Beware of scam calls and scam messages impersonating as CPF officers asking for your personal details. Ignore them and do not share your Singpass ID/password or banking details with anyone. CPF officers will NOT ask for your Singpass, banking userid or password.

Scheduled Maintenance: CPF digital services will not be available on 4 Dec 2022, from 12am to 8am.

Maintenance: CPF digital services are not available on 22 Nov 2022 from 12.30pm to 2.30pm. You may access CPF Mobile app.

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06 May 2022
SOURCE: CPF Board

 

old elderly couple sitting on a park bench and taking a photo

Retirement is the exciting next chapter of your life. But if you’re not healthy — physically, mentally, and financially — how can you truly live your best life?

 

Here are five things that have a positive impact on your well-being.


1. Connectivity

Stay connected to the people who bring out the best in you, and vice versa.

 

If you want to go fast, go alone; if you want to go far, go together.

 

Humans are inherently social creatures. We require social interaction and cooperation not only to survive, but to thrive. Being lonely has been directly linked to worsening mental and physical health.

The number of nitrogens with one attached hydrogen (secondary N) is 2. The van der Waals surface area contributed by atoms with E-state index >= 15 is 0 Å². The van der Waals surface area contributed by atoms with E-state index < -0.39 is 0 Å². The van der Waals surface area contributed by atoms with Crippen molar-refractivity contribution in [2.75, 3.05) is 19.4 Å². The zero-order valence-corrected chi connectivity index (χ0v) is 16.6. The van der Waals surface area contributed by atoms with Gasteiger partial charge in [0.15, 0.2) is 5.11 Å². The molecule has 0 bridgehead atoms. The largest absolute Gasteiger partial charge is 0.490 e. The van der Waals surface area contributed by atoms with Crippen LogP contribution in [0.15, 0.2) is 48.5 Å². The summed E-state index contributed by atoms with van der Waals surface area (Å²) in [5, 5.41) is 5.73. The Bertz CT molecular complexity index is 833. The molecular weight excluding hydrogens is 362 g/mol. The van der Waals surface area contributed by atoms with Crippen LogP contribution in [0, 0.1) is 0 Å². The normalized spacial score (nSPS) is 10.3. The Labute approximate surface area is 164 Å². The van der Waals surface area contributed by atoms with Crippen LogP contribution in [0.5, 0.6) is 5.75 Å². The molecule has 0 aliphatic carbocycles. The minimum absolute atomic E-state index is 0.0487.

That’s why we need to find our tribe. Invest your time and energy in the people that drive you to be your best self. Your tribe supports you through the difficult times, provides you with a sense of community and encourages you to pursue your purpose in life.

 

As they say, no man is an island.


2. Challenge

Challenge yourself intellectually and physically on regular basis.

 

An active life is a happy life. Regular physical activity can help to delay the onset of health problems that inevitably come with old age. This also allows you to maintain your independence as you age. It can be as simple as taking walks around your neighbourhood or doing tai-chi with your friends in the morning.

 

At the same time, you cannot just focus on your physical health and neglect your emotional wellness. Both are equally important.

 

Studies have shown, cognitive decline starts to set in during retirement, especially if you allow yourself (and your brain) to idle. When you do not challenge your brain intellectually on a regular basis, the risk of developing brain-related diseases starts to increase.

 

You’re never too old to learn. Pick up a new skill or a new hobby. If you still enjoy working, continue doing it. Keep your brain engaged by having conversations with others. Brain stimulating exercises like Wordle and Sudoku help as well.


3. Creativity

Engage in pursuits that drive your creativity.

 

Who says that being creative is an endeavour only for the young?

 

Having a creative outlet can enhance the quality of life and nurture overall well-being. According to experts, making or viewing art causes the brain to continue to reshape, adapt, and restructure, thus expanding the potential to increase mental capacity.